Senate Bill 57 was signed into law in July 2015 and will go into effect on January 1, 2016. The law completely overhauls many aspects of the Illinois Marriage and Dissolution of Marriage Act, IMDMA, including child custody. Under the new law, the old way of determining sole or joint custody is demolished. When determining parental custody of the child, the court is required to allocate parental responsibilities. Although the court still considers factors discussed above when evaluating the best interests of the child, the court is required to consider other factors, including:
- The amount of participation and involvement each parent has had in the child’s life;
- Wishes of the child; and
- Transportation and distance-related issues.
Unfortunately, many marriages terminate in divorce.
A divorce, whether uncontested or contested is always stressful. It evokes emotions of fear, guilt, anger and sometimes greed.
If you are contemplating a divorce you need to contact Marder & Seidler, so you can consider your rights and options. They are experienced family law lawyers who can advise you on protecting your rights, your assets and child custody.
Even in an uncontested divorce, however, there are usually some details which must be negotiated. There is no such thing as a “cookie cutter” divorce. Each case has its own peculiarities, since each case involves two individuals whose relationship as a couple is different from relationships of all other couples.
A contested divorce arises when the parties are unable to negotiate and/or agree on a settlement. The parties then ask the court to decide the particular issues. A contested divorce will usually take much longer to complete and be much more expensive due to the time necessary to prepare all the issues for presentation at trial. However, even those cases which are initially contested may be ultimately settled without a trial or if the parties are properly represented.
Here at Marder & Seidler, Schaumburg Divorce Lawyers, we do everything we can to resolve the issues in a fair and timely manner. We have been able to negotiate settlement agreement in cases where, on first impression, the parties seemed to be hopelessly deadlocked. Call Marder & Seidler, Schaumburg Divorce Lawyers, for an appointment and see if we can help you through these emotional periods in your life.
Following are some short definitions of terms which you may have heard or will hear during the divorce process:
Dissolution of Marriage: this is the legal term used by the State of Illinois when referring to divorce.
Marital Estate: Generally the jointly owned property or property acquired by the parties during the marriage.
Marital Property: As a rule, any property acquired during the marriage by either party is considered to be martial property if acquired with marital funds.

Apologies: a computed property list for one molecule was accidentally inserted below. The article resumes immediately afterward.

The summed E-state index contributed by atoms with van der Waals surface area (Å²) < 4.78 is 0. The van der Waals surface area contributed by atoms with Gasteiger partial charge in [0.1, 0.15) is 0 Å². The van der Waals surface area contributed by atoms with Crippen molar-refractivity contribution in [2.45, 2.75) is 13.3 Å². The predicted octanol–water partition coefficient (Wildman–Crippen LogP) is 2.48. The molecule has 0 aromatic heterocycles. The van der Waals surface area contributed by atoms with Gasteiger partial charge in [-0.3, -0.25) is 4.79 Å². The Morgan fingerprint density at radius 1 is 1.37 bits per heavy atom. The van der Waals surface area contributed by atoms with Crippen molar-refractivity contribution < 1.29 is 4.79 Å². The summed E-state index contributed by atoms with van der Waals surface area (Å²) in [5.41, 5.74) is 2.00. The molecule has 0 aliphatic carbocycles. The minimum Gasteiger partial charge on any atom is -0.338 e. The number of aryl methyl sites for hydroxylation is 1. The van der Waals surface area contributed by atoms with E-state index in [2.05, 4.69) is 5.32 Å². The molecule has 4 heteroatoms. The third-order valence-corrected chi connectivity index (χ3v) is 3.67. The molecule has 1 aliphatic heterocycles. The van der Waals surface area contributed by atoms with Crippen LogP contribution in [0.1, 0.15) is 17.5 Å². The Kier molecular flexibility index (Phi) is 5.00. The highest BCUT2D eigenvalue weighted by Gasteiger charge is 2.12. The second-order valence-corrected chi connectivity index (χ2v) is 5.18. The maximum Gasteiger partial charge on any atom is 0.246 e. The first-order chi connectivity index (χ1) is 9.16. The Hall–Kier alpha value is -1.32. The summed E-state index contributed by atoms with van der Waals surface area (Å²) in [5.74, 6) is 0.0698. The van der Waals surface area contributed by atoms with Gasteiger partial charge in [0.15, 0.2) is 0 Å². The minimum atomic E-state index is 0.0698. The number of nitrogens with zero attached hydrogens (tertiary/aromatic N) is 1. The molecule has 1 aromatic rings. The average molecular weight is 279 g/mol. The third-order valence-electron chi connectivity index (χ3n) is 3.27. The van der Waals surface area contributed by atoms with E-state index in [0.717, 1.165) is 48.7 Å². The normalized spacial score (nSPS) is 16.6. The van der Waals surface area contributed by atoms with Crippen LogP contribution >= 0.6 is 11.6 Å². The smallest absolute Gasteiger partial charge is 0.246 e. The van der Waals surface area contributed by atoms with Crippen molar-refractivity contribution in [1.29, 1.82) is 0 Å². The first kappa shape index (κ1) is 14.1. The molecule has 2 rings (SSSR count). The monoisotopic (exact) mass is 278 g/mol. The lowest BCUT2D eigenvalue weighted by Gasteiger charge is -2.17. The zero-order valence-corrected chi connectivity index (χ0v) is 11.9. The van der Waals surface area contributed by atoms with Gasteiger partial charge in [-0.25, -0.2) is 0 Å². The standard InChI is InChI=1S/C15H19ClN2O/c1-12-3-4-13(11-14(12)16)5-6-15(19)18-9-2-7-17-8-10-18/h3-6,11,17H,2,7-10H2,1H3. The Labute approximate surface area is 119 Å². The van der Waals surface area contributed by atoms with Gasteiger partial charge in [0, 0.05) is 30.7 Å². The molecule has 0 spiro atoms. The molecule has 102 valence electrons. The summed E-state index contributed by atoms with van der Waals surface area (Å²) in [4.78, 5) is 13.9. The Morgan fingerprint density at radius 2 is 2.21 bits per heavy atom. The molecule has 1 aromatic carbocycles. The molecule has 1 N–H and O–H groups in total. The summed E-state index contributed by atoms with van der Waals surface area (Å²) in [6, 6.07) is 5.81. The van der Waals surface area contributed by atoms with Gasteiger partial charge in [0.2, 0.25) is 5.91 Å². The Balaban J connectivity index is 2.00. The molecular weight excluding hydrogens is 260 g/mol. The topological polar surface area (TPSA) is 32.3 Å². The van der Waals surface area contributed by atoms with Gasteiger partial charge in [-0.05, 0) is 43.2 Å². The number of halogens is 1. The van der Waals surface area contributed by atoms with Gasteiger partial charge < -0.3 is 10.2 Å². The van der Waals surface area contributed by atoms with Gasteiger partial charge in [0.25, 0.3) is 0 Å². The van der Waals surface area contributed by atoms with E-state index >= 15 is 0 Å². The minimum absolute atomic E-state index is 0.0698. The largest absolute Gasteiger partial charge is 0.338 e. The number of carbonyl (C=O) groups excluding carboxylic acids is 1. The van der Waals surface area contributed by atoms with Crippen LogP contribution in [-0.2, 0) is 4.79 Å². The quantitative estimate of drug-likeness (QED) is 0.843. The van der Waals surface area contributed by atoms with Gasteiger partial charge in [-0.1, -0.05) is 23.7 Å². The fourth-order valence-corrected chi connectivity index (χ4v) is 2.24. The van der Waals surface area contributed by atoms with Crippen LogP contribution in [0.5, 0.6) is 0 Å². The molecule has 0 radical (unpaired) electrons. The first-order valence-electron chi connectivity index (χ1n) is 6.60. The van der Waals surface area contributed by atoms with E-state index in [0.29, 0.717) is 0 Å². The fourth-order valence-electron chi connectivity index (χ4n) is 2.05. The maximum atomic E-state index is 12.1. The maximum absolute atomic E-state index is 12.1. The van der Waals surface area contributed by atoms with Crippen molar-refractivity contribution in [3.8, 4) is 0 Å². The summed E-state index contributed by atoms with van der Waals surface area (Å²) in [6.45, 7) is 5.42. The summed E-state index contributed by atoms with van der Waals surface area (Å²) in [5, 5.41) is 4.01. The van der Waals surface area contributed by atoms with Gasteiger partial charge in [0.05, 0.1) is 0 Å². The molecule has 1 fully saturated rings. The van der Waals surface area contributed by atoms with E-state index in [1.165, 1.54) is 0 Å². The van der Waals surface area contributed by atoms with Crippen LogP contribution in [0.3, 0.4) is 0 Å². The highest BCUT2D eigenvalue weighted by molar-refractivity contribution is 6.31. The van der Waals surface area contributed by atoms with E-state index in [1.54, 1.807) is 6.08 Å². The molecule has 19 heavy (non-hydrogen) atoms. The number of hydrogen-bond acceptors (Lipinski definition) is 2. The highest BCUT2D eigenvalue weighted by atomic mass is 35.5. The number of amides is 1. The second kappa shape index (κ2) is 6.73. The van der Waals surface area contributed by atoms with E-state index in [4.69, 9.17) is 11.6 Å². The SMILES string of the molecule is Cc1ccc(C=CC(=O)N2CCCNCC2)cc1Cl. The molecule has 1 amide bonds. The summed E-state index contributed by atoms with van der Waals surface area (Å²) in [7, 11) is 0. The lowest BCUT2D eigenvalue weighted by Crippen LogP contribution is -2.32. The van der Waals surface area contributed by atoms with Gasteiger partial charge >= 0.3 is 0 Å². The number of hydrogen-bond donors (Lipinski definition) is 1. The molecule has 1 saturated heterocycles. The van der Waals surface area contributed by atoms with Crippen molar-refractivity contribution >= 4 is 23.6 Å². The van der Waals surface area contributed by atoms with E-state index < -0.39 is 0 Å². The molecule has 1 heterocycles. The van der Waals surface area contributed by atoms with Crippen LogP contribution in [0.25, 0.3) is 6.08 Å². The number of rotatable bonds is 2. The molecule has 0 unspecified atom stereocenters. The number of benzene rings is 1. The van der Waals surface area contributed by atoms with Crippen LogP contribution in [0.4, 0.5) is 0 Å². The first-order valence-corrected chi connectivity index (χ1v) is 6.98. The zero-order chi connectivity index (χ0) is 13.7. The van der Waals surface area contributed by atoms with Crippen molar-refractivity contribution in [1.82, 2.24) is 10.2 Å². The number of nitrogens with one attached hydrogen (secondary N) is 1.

Contested Divorce: The parties cannot agree on issues related to the divorce.
Uncontested Divorce: The parties are in agreement on all the issues related to divorce.
Sole Custody: One parent is given all decision making power regarding the minor child.
Joint Custody: Also known as joint parenting wherein both parties are given power to jointly make decisions regarding the minor child, although the child will usually reside with one parent.
Child Support: The amount that the non-residential parent pays for the support of the minor child. In Illinois there are certain statutory guidelines for the minimum amount of child support payments.
Maintenance: Formerly known as alimony, maintenance is the payment by one spouse to the other for support of the spouse. Many factors are considered before any grant of maintenance is given.
Contact Marder & Seidler, Schaumburg Divorce Lawyers, for an appointment to discuss your questions and concerns. Whether your divorce is contested or uncontested, involves children or not, your assets are large or small, you need experienced lawyers to help you through the process. Marder & Seidler, Schaumburg Divorce Lawyers, are experienced, compassionate and caring attorneys who will guide and protect you through this difficult period.
We can assist you with the new law, effective January l, 2015, which adds language to the existing Illinois alimony statute that will require the court to consider income percentage guidelines in making a decision about awarding alimony payments. The idea of guidelines set by statute is something echoed in other areas of family and divorce law; specifically, statutory guidelines are regularly used to calculate child support payments and have been used in the state of Illinois as such for approximately 30 years.
The use of statutory guidelines is meant to serve several purposes. One advantage of using guidelines in making payment determinations is meant to ensure more consistent awards. Other benefits include giving judges objective measures to use in determining both amounts and lengths of alimony awards, as well as giving divorcing parties a better idea of what to expect from a judge in the area of alimony, which can be especially useful during settlement discussions.
24/7 emergency service. Call and connect directly to a lawyer.
Call Marder & Seidler at 847-985-6767 for an appointment to discuss your situation, and find out how the new law applies to you.